Aging Idiosyncrasies: Feeling Young but Looking Old

Utahns are some of the healthiest people in the nation, with seniors being the most active and mobile in their age groups. However, although Utahns might feel and act younger than their age, they also look a bit older. Everyone wants to remain physically young, and nobody wants to look old. Note the factors that keep you young as well as those that make you age.

Things that Make You Look Old

1. Sunlight

Living elevated has downfalls, and one of them is the higher concentration of ultraviolet (UV) radiation. The sun’s harmful UV rays are considered the primary cause of visible skin aging. UV penetrates your skin, and chronic exposure can damage the elastin and collagen in your skin.

Elastin keeps your skin smooth and flexible, while collagen keeps it firm. As sun damage reduces your levels of elastin and collagen, wrinkles become more pronounced, and parts of your face begin to sag. Avoid the sun as much as possible by staying in the shade, using sunscreen when you go out, or by wearing protective clothing.

2. Dry Air

Thinner and drier air is the norm after 2,000 feet. Dry air robs your skin of its moisture, and elevation dulls your body’s feelings of thirst. Make sure to consciously track your water consumption and put on moisturizer before you go to bed.

3. Pollution

Utah’s pollution problem can get extremely bad, especially during winter inversions. Air pollution can clog your pores or even get into your lungs. While surface grime can easily be washed off with a bit of soap, inhaled pollution and particulates can send free radicals into your body that can damage your elastin and collagen stores. Try to avoid going out during the winter or maybe wear a mask when you do.

Aging is relative. Continue with the things that keep you young and avoid the things that make you age. Of course, if you missed out on prevention, you could always head to a clinic and get a few specials on Botox or Juvederm.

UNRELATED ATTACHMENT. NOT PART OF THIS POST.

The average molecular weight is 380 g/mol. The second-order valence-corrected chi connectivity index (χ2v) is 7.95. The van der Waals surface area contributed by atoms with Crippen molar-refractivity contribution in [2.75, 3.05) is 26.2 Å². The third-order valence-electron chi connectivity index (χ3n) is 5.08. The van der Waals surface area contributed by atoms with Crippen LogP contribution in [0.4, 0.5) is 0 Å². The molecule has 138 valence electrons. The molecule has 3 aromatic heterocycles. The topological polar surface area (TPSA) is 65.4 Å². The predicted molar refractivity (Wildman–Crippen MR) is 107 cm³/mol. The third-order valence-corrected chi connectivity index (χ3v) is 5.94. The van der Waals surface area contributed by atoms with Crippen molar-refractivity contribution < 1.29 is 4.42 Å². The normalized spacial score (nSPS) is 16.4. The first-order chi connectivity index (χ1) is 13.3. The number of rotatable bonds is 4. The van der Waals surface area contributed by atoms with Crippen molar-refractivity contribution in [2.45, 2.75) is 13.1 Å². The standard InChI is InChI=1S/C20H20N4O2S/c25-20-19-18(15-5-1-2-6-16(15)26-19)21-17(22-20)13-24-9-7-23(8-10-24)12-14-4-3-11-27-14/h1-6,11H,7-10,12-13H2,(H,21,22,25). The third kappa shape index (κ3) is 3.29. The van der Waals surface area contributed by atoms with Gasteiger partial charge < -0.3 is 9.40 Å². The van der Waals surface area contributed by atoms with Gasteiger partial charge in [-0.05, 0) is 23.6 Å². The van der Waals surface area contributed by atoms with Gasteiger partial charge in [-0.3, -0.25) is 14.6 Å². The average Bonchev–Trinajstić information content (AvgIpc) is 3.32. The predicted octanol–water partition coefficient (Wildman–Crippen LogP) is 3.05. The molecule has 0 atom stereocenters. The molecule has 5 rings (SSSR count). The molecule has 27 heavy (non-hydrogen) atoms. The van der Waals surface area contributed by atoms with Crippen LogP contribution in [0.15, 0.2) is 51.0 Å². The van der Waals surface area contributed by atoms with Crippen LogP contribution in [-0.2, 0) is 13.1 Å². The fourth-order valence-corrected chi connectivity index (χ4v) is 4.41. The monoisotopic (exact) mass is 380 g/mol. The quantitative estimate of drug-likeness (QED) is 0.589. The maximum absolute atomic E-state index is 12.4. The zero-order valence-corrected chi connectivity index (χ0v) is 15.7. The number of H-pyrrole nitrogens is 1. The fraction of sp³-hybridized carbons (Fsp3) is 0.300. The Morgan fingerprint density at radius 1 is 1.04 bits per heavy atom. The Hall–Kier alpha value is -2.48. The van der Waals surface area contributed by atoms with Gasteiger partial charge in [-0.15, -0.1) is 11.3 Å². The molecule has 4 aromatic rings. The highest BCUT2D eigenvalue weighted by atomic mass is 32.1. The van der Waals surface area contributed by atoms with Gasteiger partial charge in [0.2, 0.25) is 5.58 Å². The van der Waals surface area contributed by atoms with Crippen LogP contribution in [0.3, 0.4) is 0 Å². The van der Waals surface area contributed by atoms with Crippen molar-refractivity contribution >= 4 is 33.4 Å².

Things that Keep You Healthy and Young

running

1. Utah’s Outdoor Culture

Long hikes on nature trails provide a refreshing feeling and a bit of exercise. Utah’s love for the outdoors translates to fewer hours spent lying on the couch and more hours walking and hiking. Regular exercise prevents your musculature from deteriorating and keeps your bones healthy.

Activities like walking, running, and cycling also improve your balance and sharpen your reflexes. Utah’s youth obesity rates are the lowest in the nation, and keeping the weight off puts less strain on your knees as you grow older. These benefits are significant to seniors, allowing them to stay mobile and maintain their independence.

2. Clean Living

Very few people in Utah smoke or drink. Liver and lung problems are at all-time lows, and fewer health problems keep the body relatively young. Smoking and alcohol also have aging effects (poor skin tone, sagging skin, dehydration, and cognitive damage) that Utahns avoid by living clean.

3. Spirituality and Community

Utah’s tight-knit families and communities allow people to interact with one another continually. This socially active climate invigorates your mind and brain functions, helping you ward-off Alzheimer’s and other cognitive-affecting conditions. Socialization — whether in church or the greater community — also keeps you happy, and happiness prevents mental degradation.

Share on facebook
Facebook
Share on google
Google+
Share on twitter
Twitter
Share on linkedin
LinkedIn
Share on pinterest
Pinterest
Scroll to Top